Business

Businesses ‘delay plans to go public amid market turmoil’

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lotation activity on the London Stock Exchange plunged in the last few months as the number of companies going public dropped by more than three-quarters, analysis has found.

Turmoil in the markets and inflation pressures have prompted businesses to delay plans to go public in the UK during the latest quarter, professional services firm Ernst & Young (EY) said in its study.

There was a significant drop in initial public offerings (IPOs), meaning fewer companies decided to list their shares on the main stock exchange and raise capital for the business.

Just eight companies launched IPOs in July to September, raising a total of £565.5 million, according to EY.

They included six firms listing shares on the main market and two on the Alternative Investment Market (AIM).

Many businesses have delayed their IPO plans until they believe inflation has peaked and stability returns to the market

Ming Yang Smart Energy Group raised a major proportion of the total proceeds, bringing in £548.3 million.

The figures mark a massive fall in total proceeds compared with the record £4 billion raised in the same period last year, when 33 companies went public.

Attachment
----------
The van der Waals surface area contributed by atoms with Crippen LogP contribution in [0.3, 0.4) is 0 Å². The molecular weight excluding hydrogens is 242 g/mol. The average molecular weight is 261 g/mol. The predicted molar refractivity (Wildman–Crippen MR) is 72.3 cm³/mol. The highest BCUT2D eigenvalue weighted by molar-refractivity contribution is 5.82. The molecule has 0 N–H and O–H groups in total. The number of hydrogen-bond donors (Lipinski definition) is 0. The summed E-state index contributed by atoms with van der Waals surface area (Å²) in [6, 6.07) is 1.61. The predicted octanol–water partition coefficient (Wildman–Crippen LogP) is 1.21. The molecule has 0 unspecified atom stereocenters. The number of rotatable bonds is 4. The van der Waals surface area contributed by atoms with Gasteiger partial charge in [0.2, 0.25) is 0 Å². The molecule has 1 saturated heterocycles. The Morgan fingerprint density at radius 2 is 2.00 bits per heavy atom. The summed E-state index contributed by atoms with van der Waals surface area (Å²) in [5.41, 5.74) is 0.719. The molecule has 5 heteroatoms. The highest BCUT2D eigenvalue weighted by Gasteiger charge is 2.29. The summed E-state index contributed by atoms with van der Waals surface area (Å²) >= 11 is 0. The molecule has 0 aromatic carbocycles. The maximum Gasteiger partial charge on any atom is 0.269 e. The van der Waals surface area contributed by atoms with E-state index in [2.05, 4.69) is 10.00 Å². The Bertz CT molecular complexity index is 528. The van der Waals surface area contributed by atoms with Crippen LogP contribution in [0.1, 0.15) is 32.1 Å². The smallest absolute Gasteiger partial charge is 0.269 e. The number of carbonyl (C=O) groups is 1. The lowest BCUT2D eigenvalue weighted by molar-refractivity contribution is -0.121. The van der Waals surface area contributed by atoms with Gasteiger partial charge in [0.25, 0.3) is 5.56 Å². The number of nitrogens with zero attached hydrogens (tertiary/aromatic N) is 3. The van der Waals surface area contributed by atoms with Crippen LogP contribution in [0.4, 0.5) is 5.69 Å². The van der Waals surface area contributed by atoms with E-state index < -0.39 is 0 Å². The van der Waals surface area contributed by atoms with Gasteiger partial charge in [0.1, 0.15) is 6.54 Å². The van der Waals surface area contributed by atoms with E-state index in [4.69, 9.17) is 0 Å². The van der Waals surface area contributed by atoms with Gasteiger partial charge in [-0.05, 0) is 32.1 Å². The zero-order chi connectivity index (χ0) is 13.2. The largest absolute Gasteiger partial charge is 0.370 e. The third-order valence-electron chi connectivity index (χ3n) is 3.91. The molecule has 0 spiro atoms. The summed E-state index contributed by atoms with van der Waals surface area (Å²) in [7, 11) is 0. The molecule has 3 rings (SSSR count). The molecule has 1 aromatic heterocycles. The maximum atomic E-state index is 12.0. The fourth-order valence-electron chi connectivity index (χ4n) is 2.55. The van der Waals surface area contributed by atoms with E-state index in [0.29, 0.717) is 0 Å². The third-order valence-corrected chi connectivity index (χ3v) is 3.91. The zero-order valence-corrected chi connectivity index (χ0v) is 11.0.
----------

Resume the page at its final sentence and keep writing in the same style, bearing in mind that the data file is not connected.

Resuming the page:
EY said many companies may have put IPO plans on ice until they are on stronger financial footing and there are signs of greater economic stability.

Recent volatility in the financial markets has seen London’s top index, the FTSE 100, take a hammering in the latter half of September.

It dropped below the 7,000 mark after the Government unveiled its mini-budget including sweeping tax cuts in efforts to stimulate growth in the economy.

But with a “healthy pipeline” of IPOs, there could be a rebound in listings in 2023, EY predicted.

Scott McCubbin, EY’s UK & Ireland IPO leader, said: “The London IPO market has experienced a challenging 2022.

“Ongoing geopolitical tensions and economic instability, compounded by inflationary pressures, have meant many businesses have delayed their IPO plans until they believe inflation has peaked and stability returns to the market.

“While the overall IPO outlook for the remainder of 2022 remains subdued, companies who may have paused their IPO are now re-evaluating those plans to ensure they can adapt to the new macroeconomic landscape and are ready for the recovery in 2023.

“We expect listing activity to rebound in 2023 once inflationary headwinds ease, and companies have the stability and predictability required to realise their long-term growth plans.”

But it is not just the UK that has seen a drop-off of public offerings, with the analysis showing a global decline.

There was a 44% fall in the number of IPOs in the year to-date, and a 57% drop in total proceeds raised.

This is a milder decline than in the UK, but it reflects uncertainty in the macroeconomy that has led investors to focus more on stable and low-risk companies, EY said.

The energy sector bucked the trend and its proceeds went up by 176%, driven by three big deals in the year so far.

Meanwhile, carmaker Porsche launched an IPO in Germany this week, in the biggest listing for the country in more than 25 years.

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